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Cicadas to swarm East Coast, but not Long Island

A cicada sits on a fence at a

A cicada sits on a fence at a forest preserve in Willow Springs, Illinois. (June 11, 2007) Credit: Getty Images

Despite headlines touting impending swarms of billions of cicadas along the East Coast, Long Islanders can rest easy.

Brood II cicadas -- which after 17 years underground are set to emerge next month, make a racket, breed, die and leave behind the class of 2030 -- are not expected to grace Long Island with collective mating calls as loud as jet engines.

Still, people in neighboring areas are gearing up -- some with dread, others with wonder -- for masses of the black-bodied, orange-winged, red-eyed, inch-and-a-half-long, harmless insects.

"I am not expecting to see very many -- if any -- on Long Island this time," said Daniel Gilrein, entomologist with Cornell Cooperative Extension of Suffolk County. He recalls no reports at all of Brood II emergence last time around, in 1996.

Indeed, a 1982 article in the Journal of the New York Entomological Society cites news reports saying that Brood II didn't keep its 1962 appointment.

Having had no large presence on the Island "in recent memory," the brood is expected to show up en masse this year in the Hudson Valley, the Catskills and northern New Jersey, Gilrein said. He suggests enthusiasts plan late May/early June trips "to see the large numbers of these gentle and beautiful creatures and hear the amazing sound of the male calls."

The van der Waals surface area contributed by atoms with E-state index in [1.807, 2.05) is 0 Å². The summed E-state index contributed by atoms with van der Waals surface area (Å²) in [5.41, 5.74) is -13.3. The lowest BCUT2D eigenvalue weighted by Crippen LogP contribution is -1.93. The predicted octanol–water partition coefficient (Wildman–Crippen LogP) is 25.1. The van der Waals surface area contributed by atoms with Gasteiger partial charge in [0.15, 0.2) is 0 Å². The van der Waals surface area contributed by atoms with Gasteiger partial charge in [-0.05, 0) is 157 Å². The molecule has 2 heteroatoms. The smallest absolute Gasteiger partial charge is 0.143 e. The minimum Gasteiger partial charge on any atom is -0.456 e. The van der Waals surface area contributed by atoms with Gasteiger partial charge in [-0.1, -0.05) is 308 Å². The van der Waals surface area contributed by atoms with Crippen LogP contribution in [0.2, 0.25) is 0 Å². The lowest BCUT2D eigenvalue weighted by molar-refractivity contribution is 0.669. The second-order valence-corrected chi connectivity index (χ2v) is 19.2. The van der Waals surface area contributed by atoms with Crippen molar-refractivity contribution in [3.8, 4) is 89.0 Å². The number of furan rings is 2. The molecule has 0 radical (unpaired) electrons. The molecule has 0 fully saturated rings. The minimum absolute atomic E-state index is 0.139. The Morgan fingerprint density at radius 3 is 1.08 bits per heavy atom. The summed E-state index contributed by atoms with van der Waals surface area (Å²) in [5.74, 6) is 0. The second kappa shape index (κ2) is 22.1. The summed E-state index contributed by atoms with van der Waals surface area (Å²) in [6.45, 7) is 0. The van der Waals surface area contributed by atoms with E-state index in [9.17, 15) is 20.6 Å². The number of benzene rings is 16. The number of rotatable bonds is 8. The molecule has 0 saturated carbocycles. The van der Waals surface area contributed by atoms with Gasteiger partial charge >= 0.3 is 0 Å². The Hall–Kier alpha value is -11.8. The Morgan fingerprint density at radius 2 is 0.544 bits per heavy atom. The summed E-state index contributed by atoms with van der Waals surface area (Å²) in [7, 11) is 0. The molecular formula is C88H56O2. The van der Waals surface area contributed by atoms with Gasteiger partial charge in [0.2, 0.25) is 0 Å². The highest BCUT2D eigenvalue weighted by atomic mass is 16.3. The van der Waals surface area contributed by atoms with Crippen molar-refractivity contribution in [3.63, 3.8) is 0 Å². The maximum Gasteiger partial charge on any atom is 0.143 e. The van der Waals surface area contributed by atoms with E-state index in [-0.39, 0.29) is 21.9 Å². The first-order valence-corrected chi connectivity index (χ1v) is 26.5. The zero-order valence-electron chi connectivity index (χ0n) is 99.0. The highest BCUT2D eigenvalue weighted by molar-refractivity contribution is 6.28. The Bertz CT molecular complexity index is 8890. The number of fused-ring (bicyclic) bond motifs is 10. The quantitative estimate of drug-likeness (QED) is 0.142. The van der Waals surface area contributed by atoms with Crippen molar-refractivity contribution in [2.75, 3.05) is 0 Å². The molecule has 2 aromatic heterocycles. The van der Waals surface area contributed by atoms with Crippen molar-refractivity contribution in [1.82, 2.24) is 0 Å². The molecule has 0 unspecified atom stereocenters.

Brood II is one of several that has had a presence on Long Island, with each emerging in a different year and mostly different location. Long Island's next chance at a 17-year cicada emergence comes in 2016, with Brood V. The last one, though, in the Wildwood State Park area, was weak, with a "chorus" of mating calls that was "quite faint," said Chris Simon, professor in the Department of Ecology and Evolutionary Biology at the University of Connecticut, who co-authored the article on Long Island's periodical cicadas.

Though experts say there's no clear reason for diminishing numbers, some point to land development as a possible contributing factor.

Still, there is hope for cicada lovers, bad news for others, as the Island's most abundant group of 17-year cicadas -- Brood XIV -- is due next to poke its collective head above ground in 2025, Simon said.

Those dismayed by the long wait can look for the arrival of annual cicadas around late July.

Blackish-green in color, they do not emerge in swarms like the 17-year cicadas, so their mating calls -- some akin to the sound of buzz saws and high-pitched drills -- don't reach the same decibel level, said Dr. Elias Bonaros, 40, a New Hyde Park cardiologist whose avocation is studying cicadas.

"Predator wary," they also are more likely to be heard and not seen, he said, unlike the 17-year cicada -- "the Rip Van Winkle of the insect world" -- which rely on massive swarms to guarantee that enough survive to breed.

Cicada life cycle

1. Rice-shaped egg deposited in tree limb

2. Once hatched, falls to ground

3. Digs until it finds roots to feed on

4. Emerges as a nymph after 2 to 17 years

5. Sheds nymph exoskeleton

6. Looks for mate


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